Don’t cry for the fallen: Madhulika Sikka on downfall of once-mighty media men

Matt Lauer of NBC, Charlie Rose, of PBS and CBS, Bill O’Reilly of Fox News, John Hockenberry of NPR – all of these powerful men of the media have one thing in common: they no longer have a microphone due to sexual harassment allegations. Are these men getting their just due, or being denied due process and unfairly punished? For answers, we turned to Madhulika Sikka, the public editor of PBS, where serves as an independent internal critic of the network. Prior to joining PBS, she was the award-winning executive producer of NPR’s Morning Edition, executive editor of NPR News, and worked at ABC News Nightline with Ted Koppel for 13 years. Sikka recently argued in an article in The Daily Beast: “Stop lamenting the ‘loss of talent’ of the men who have been removed. If we examine the lost opportunities of so many women as a result of the structural obstacles to their growth, advancement, and power, that work could fill up all our time.” Sikka discusses the fall of the media’s mighty men, her book about dealing with breast cancer, and her latest project, 52 weeks 52 books 52 women, a website and podcast.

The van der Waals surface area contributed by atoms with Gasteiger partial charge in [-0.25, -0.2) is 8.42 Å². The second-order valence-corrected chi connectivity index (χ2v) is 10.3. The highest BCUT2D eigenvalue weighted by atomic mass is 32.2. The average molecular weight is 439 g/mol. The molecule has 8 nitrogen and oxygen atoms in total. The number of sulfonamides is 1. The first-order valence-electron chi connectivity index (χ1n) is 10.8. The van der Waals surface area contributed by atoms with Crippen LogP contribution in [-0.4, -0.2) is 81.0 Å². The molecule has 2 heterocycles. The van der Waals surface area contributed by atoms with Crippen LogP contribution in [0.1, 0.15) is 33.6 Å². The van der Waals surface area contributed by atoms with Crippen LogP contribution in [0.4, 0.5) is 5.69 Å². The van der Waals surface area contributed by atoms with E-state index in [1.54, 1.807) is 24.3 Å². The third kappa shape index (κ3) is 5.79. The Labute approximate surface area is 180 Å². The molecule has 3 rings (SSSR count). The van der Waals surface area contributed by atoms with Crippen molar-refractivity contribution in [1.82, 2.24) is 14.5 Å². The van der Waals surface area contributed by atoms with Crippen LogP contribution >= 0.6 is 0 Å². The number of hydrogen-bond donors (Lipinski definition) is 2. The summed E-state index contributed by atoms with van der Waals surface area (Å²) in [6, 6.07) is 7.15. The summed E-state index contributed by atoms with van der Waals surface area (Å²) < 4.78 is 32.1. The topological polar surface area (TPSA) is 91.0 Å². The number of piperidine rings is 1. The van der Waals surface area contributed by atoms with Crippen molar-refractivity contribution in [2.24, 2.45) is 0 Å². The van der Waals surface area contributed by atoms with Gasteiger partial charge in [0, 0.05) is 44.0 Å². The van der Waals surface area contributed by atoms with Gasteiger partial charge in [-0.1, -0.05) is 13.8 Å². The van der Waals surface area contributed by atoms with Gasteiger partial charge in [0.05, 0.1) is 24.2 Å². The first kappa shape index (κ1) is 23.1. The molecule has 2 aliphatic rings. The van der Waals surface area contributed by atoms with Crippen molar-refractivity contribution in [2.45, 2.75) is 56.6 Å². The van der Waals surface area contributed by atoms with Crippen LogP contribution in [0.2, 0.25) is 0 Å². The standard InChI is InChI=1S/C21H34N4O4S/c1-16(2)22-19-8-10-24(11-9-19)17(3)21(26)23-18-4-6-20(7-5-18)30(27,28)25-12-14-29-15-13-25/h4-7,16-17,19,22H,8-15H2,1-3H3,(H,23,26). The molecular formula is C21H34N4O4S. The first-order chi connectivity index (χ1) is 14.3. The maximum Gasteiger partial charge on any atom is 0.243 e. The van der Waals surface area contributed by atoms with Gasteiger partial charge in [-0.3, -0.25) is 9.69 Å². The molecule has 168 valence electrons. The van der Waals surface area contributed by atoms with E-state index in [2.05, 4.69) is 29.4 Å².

Madhulika Sikka, Public Editor, PBS